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Nation: New Groups Want Iraq Issue to Influence Races

Two new organizations dedicated to supporting U.S. military involvement in Iraq and advocating against pulling out before a military victory is achieved are launching, including a 501(c)(4) that plans to run television advertising and a political action committee intent on supporting House candidates.

Victory Caucus, formed by a collection of right-of-center Internet bloggers, has incorporated as a 501(c)(4). VictoryPAC, scheduled to register with the Federal Election Commission by the end of this week, was founded by a blogger who describes himself as a liberal Democrat who disagrees with his party on Iraq.

“I’m a firm believer that my party is being delusional in terms of how to deal with this issue,” said Marc Danziger, who is based in Los Angeles and blogs at “What we can probably do is have an impact on five to 10 races around the country.”

Danziger is modeling VictoryPAC, which he said has $25,000 in pledges, after EMILY’s List, which backs Democratic women.

His goal is to raise up to $150,000 for the cycle and donate as much as $5,000 each to around 10 House candidates — whether Democrats or Republicans — who oppose pulling U.S. troops out of Iraq before the country is able to sustain and defend itself from interior and exterior threats.

Because Danziger has been unable to find a Democratic consultant willing to handle the PAC’s political work, he is reaching out to Republican operatives.

Victory Caucus, which originally intended to recruit and donate to both House and Senate candidates who support keeping U.S. troops in Iraq until the war is won, instead decided to form a 501(c)(4). As such, the political activities the group can engage in are limited, although it can accept unlimited donations and does not have to disclose its contributors.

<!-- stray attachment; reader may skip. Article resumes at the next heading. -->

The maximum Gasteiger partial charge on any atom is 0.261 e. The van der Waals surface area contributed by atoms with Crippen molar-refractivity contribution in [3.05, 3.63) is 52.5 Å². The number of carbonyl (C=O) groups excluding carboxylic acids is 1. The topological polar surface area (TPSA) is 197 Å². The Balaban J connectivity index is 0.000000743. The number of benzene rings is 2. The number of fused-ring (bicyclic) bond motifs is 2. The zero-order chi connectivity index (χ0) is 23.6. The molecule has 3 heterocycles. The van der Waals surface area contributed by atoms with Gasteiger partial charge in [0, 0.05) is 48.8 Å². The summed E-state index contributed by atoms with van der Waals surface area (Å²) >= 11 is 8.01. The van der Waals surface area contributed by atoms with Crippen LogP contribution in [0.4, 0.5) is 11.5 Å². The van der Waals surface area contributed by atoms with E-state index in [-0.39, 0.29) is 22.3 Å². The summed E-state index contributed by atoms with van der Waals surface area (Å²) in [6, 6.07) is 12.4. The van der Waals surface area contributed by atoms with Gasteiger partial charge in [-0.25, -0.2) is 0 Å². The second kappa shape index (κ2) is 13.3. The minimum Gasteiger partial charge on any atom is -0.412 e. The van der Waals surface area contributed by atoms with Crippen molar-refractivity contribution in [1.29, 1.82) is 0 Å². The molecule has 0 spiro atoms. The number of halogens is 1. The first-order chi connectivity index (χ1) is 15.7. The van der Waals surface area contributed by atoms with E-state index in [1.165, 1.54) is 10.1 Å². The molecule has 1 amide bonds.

Running television commercials and print ads are among the many tools Victory Caucus plans to employ in its attempt to influence the national debate on Iraq, said one of the group’s founders.

— David M. Drucker

New Radio Ads Target Senators on Labor Vote

A business coalition on Monday dropped another round of radio and television ads, this time targeting Democratic Sens. Ben Nelson (Neb.) and Mark Pryor (Ark.) and urging them to oppose a bill that would revise labor regulations to allow workers to forgo secret ballots when voting whether to unionize.

The ads, paid for by the Coalition for a Democratic Workplace, also are running in Maine, though in that spot the group urges people to call Sen. Susan Collins (R) and thank her for opposing the bill, which already has passed the House and has been dubbed the Employee Free Choice Act by Democrats.

Both Collins and Pryor are up for re- election next year; Collins faces a tough challenge from Rep. Tom Allen (D) in her Democratic-leaning state, and Republicans believe Pryor could be vulnerable. Nelson won a second six-year term in November.

“Our coalition plans to hold Senators accountable for their vote and educate them with the facts,” CDW spokesman Todd Harris said in a statement.